Debt-burdened Sea Pines considers property sales

Rosen Hagood March 15, 2004

BY John P. McDermott
Of The Post and Courier Staff
AH:Resort operator hires company to determine value of assets in wake of $7.8M judgment

The lingering hangover of a $7.8 million judgment that a Charleston attorney won for his clients in a long-running real estate dispute last year could force Sea Pines Associates to shed some of its properties.

The operator of Sea Pines, the tony Hilton Head Island resort and development that includes Harbour Town and its famous golf links, said it has hired New York-based investment bankers Greenhill & Co. to determine the value of its assets and issue a report on its sale options. That process is expected to be completed in the next 50 days, Sea Pines announced at its annual meeting last week.

The company’s debt is at an all-time high of $39.7 million, of which nearly $7 million must be repaid by July 2005. The bulk of the maturing debt, $4.8 million, is from a loan that the company obtained last year to help pay the legal settlement stemming from the development of a Hilton Head retirement community called TidePointe.

“Cash flow from operations will not be sufficient to satisfy these debt payment requirements,” Sea Pines said in a filing last week with the Securities and Exchange Commission. “Accordingly, the board of directors is considering a number of alternatives, including asset sales.”

Sea Pines could decide by June, after the MCI Heritage professional golf tournament is finished, which properties it might sell, according to published reports. The company said earlier this year that it was considering putting some undeveloped land or parking lots on the market.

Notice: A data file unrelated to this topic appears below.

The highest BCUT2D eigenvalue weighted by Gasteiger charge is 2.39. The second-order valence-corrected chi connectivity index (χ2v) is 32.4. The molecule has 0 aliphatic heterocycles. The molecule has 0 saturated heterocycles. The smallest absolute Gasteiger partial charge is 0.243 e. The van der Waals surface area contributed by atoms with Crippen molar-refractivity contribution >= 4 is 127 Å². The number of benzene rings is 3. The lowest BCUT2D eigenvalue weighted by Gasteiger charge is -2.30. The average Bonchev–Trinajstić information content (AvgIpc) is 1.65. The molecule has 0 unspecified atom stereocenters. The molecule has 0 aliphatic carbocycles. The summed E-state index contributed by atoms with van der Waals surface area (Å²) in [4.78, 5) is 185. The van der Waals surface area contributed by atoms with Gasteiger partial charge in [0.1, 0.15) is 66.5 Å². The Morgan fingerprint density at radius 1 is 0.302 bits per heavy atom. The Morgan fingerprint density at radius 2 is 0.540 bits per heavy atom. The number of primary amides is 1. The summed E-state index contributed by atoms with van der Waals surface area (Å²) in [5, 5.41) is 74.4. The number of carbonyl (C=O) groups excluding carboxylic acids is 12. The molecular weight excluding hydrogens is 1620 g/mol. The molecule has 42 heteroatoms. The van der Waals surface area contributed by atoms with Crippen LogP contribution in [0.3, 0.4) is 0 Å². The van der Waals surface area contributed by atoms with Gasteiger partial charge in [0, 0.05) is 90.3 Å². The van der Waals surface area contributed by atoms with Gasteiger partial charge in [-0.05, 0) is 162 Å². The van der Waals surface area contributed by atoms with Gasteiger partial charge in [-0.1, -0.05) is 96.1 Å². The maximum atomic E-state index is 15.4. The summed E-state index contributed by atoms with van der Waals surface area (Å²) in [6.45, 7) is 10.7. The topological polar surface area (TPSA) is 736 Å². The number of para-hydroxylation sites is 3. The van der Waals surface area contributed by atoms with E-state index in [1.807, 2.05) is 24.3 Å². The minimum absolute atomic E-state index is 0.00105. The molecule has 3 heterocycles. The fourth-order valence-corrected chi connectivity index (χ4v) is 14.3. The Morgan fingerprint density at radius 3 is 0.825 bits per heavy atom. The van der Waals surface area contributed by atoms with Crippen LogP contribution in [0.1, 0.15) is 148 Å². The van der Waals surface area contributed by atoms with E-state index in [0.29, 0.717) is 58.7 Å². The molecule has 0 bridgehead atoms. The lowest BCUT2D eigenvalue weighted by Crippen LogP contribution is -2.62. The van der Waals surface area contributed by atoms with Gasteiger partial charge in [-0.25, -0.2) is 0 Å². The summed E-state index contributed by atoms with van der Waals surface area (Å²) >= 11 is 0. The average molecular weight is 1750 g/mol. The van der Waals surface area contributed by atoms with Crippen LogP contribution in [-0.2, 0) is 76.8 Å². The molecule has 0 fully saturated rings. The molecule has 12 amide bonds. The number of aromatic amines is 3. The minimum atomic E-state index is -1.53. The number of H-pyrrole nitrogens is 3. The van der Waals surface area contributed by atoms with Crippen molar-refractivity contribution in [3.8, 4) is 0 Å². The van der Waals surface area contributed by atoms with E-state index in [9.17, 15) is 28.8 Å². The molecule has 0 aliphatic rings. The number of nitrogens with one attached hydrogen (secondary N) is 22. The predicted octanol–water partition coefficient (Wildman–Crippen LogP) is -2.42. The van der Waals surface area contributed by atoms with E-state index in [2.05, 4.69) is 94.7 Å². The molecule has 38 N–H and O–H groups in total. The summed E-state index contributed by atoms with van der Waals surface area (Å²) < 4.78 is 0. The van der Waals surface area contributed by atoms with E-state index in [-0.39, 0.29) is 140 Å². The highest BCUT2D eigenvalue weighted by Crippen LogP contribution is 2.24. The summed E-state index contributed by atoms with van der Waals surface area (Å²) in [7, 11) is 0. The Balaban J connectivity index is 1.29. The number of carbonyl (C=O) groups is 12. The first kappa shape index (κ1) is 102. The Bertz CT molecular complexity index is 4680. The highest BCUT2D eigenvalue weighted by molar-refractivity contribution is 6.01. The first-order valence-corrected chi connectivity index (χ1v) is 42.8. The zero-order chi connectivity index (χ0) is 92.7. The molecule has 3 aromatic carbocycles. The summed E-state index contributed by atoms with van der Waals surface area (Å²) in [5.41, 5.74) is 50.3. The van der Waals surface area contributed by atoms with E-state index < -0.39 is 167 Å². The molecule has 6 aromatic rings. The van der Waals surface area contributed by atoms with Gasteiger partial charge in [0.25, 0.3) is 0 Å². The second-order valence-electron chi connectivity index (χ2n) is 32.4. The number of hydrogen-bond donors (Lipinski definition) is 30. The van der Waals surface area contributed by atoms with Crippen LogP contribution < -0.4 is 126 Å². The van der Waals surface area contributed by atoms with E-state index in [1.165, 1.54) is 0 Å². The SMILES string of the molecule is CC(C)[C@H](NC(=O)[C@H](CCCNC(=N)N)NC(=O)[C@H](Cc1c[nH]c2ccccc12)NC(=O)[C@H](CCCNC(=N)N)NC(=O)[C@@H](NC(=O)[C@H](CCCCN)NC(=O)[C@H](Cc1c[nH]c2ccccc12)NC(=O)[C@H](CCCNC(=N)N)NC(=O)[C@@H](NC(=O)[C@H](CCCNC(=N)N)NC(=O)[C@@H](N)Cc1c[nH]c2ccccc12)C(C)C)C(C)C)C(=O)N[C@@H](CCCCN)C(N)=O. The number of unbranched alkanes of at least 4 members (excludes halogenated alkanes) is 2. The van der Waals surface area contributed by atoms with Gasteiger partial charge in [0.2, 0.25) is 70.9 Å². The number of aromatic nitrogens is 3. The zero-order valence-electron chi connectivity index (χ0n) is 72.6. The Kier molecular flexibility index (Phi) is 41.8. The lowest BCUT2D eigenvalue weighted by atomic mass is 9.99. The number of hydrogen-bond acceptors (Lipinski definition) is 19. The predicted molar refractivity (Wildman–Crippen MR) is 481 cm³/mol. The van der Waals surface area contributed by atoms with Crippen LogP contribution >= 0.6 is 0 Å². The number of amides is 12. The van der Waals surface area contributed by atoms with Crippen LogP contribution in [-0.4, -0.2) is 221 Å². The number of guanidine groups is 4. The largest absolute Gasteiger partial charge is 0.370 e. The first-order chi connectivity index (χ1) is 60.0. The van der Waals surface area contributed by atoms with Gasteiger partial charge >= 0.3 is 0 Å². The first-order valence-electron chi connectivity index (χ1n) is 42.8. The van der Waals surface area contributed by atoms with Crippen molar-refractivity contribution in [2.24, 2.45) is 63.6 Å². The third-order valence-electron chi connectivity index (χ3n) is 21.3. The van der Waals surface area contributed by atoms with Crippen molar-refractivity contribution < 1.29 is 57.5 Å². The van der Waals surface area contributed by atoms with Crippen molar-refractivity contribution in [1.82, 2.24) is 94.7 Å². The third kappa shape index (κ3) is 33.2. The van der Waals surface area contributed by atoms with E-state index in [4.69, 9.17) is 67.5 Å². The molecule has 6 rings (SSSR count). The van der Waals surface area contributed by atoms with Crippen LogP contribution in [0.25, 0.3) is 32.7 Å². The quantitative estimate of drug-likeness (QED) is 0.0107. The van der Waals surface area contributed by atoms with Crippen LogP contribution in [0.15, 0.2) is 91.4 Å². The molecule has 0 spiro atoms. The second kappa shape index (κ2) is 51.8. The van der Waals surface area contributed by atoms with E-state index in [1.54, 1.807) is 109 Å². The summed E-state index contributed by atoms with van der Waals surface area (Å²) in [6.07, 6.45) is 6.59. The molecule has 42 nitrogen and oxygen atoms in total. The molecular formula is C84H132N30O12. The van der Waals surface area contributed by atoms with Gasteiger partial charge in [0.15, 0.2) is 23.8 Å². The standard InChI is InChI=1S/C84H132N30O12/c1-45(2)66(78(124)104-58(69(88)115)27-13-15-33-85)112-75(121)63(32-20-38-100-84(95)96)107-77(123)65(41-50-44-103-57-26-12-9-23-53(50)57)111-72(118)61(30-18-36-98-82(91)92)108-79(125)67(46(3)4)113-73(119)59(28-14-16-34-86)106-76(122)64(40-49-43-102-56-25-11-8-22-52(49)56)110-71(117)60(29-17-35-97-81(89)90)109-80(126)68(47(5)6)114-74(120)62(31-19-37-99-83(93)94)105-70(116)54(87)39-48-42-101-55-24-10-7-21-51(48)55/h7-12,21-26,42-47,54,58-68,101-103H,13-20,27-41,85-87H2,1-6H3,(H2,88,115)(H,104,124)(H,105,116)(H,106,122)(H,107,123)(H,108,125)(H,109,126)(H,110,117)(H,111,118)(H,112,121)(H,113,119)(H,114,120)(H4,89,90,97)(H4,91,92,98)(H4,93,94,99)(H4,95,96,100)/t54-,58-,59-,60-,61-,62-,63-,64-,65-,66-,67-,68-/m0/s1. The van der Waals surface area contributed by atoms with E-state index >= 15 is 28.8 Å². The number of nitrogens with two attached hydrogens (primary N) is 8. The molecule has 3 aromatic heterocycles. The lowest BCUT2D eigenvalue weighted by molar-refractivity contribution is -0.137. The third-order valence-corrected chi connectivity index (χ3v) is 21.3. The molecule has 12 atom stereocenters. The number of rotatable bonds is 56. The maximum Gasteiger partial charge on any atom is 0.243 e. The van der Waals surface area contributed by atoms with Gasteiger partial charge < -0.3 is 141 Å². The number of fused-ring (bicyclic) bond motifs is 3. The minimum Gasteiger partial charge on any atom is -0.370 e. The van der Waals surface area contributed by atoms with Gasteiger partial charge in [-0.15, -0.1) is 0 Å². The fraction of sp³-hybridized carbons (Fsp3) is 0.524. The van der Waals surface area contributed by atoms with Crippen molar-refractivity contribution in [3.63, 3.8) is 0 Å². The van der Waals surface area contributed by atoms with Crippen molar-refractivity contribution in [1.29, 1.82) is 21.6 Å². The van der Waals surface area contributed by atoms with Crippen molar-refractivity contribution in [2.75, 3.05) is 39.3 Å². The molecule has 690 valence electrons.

The Charleston-based law firm of Rosen Rosen & Hagood represented TidePointe’s original developer, Greypoint Associates, in a lawsuit that dates back to 1995. Sea Pines negotiated the $5.9 million settlement figure after a Beaufort County jury awarded Greypoint’s principals $7.8 million in April.

In the suit, Pete Pomranz and Thomas DiVenere alleged that Sea Pines, a partner in TidePointe, breached their contract by pushing them out of the project after they had prepared site plans, obtained permits and started arranging financing. According to Sea Pines, the con-tract was nullified in 1993 when Greypoint was told to stop the work.

Charleston attorney Richard Rosen, who represented Greypoint, said it was an unusually lengthy case. “It was pretty nasty,” he said.

For instance, Rosen said, one of the original key defendants, an Ohio insurance company that became a partner in the development, was seized by regulators when it was discovered it was $275 million in the red.

“That was a very unusual circumstance,” he said Friday.

Rosen said he “lost interest” in the fallout of the TidePointe dispute after his firm and clients were paid.

“The judgment has been satisfied,” he said.


Charleston-based commercial real estate firm Clement Crawford & Thornhill is taking on a single-family residential project.

About 13 volunteers from the company this week will start work on a Habitat for Humanity home in the Rosemont neighborhood in the Neck area. Clement Crawford & Thornhill, which is donating $40,000 toward the project, said it will mark the first corporate-sponsored Habitat for Humanity home in the city.

The Austin Avenue home will be sold to a single mother with three children. Her $315 monthly mortgage will go toward financing other Habitat for Humanity homes.

On adjacent lots, meanwhile, 50 student volunteers from the University of Hartford in Connecticut will use their spring break to build five homes in five days.

Robert L. Clement III, principal in Clement Crawford & Thornhill, and a Raleigh-based real estate investment firm have purchased more than 280 acres in the Neck area for a massive commercial and residential redevelopment. One of their stated goals is to increase home ownership among low-income families living there now.

John P. McDermott covers economic development and real estate. He can be reached at (843) 937-5572 or